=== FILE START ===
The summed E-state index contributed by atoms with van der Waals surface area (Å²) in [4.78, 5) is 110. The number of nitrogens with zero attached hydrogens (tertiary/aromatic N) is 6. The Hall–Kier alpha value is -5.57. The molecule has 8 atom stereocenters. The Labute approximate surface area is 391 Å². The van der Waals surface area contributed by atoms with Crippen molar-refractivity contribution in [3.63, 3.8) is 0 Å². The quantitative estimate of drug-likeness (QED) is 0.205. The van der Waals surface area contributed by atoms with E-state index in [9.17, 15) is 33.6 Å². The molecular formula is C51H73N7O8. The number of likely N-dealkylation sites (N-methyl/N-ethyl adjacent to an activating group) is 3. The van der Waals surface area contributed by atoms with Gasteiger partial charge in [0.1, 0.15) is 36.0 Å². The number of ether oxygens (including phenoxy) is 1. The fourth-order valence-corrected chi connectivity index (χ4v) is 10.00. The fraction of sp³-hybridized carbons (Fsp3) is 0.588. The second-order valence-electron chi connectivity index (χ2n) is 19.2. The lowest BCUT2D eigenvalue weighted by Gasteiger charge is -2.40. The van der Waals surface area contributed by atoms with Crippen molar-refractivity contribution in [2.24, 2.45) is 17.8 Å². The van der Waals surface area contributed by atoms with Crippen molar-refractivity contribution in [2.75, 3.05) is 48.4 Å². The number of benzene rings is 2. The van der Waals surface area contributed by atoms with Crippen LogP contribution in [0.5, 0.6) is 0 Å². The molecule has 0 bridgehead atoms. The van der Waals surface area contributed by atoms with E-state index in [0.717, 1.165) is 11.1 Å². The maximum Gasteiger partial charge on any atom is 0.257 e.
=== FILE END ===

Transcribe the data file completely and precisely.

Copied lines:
The summed E-state index contributed by atoms with van der Waals surface area (Å²) in [4.78, 5) is 110. The number of nitrogens with zero attached hydrogens (tertiary/aromatic N) is 6. The Hall–Kier alpha value is -5.57. The molecule has 8 atom stereocenters. The Labute approximate surface area is 391 Å². The van der Waals surface area contributed by atoms with Crippen molar-refractivity contribution in [3.63, 3.8) is 0 Å². The quantitative estimate of drug-likeness (QED) is 0.205. The van der Waals surface area contributed by atoms with E-state index in [9.17, 15) is 33.6 Å². The molecular formula is C51H73N7O8. The number of likely N-dealkylation sites (N-methyl/N-ethyl adjacent to an activating group) is 3. The van der Waals surface area contributed by atoms with Gasteiger partial charge in [0.1, 0.15) is 36.0 Å². The number of ether oxygens (including phenoxy) is 1. The fourth-order valence-corrected chi connectivity index (χ4v) is 10.00. The fraction of sp³-hybridized carbons (Fsp3) is 0.588. The second-order valence-electron chi connectivity index (χ2n) is 19.2. The lowest BCUT2D eigenvalue weighted by Gasteiger charge is -2.40. The van der Waals surface area contributed by atoms with Crippen molar-refractivity contribution in [2.24, 2.45) is 17.8 Å². The van der Waals surface area contributed by atoms with Crippen molar-refractivity contribution in [2.75, 3.05) is 48.4 Å². The number of benzene rings is 2. The van der Waals surface area contributed by atoms with Crippen LogP contribution in [0.5, 0.6) is 0 Å². The molecule has 0 bridgehead atoms. The van der Waals surface area contributed by atoms with E-state index in [0.717, 1.165) is 11.1 Å². The maximum Gasteiger partial charge on any atom is 0.257 e.